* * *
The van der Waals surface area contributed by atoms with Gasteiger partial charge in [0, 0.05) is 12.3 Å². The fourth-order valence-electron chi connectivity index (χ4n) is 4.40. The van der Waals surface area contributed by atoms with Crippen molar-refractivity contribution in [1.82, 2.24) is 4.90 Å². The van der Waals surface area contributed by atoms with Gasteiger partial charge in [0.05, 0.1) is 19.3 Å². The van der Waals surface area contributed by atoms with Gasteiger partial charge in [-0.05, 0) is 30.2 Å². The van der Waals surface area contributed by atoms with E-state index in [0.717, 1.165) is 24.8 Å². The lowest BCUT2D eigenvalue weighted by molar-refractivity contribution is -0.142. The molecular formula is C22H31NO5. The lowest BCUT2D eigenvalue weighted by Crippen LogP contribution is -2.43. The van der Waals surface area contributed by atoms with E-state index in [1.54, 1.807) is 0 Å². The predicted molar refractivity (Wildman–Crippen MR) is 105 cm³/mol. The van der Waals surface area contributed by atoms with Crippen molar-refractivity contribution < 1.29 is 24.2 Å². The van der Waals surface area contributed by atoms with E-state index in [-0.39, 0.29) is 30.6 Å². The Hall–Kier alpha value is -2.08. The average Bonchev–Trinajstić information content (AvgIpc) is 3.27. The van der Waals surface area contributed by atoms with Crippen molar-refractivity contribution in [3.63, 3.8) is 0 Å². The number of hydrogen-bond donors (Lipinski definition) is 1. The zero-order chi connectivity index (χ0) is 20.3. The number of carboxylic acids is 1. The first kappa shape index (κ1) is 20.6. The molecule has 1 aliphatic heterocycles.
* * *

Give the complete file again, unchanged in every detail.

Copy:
The van der Waals surface area contributed by atoms with Gasteiger partial charge in [0, 0.05) is 12.3 Å². The fourth-order valence-electron chi connectivity index (χ4n) is 4.40. The van der Waals surface area contributed by atoms with Crippen molar-refractivity contribution in [1.82, 2.24) is 4.90 Å². The van der Waals surface area contributed by atoms with Gasteiger partial charge in [0.05, 0.1) is 19.3 Å². The van der Waals surface area contributed by atoms with Gasteiger partial charge in [-0.05, 0) is 30.2 Å². The van der Waals surface area contributed by atoms with E-state index in [0.717, 1.165) is 24.8 Å². The lowest BCUT2D eigenvalue weighted by molar-refractivity contribution is -0.142. The molecular formula is C22H31NO5. The lowest BCUT2D eigenvalue weighted by Crippen LogP contribution is -2.43. The van der Waals surface area contributed by atoms with E-state index in [1.54, 1.807) is 0 Å². The predicted molar refractivity (Wildman–Crippen MR) is 105 cm³/mol. The van der Waals surface area contributed by atoms with Crippen molar-refractivity contribution < 1.29 is 24.2 Å². The van der Waals surface area contributed by atoms with E-state index in [-0.39, 0.29) is 30.6 Å². The Hall–Kier alpha value is -2.08. The average Bonchev–Trinajstić information content (AvgIpc) is 3.27. The van der Waals surface area contributed by atoms with Crippen molar-refractivity contribution in [3.63, 3.8) is 0 Å². The number of hydrogen-bond donors (Lipinski definition) is 1. The zero-order chi connectivity index (χ0) is 20.3. The number of carboxylic acids is 1. The first kappa shape index (κ1) is 20.6. The molecule has 1 aliphatic heterocycles.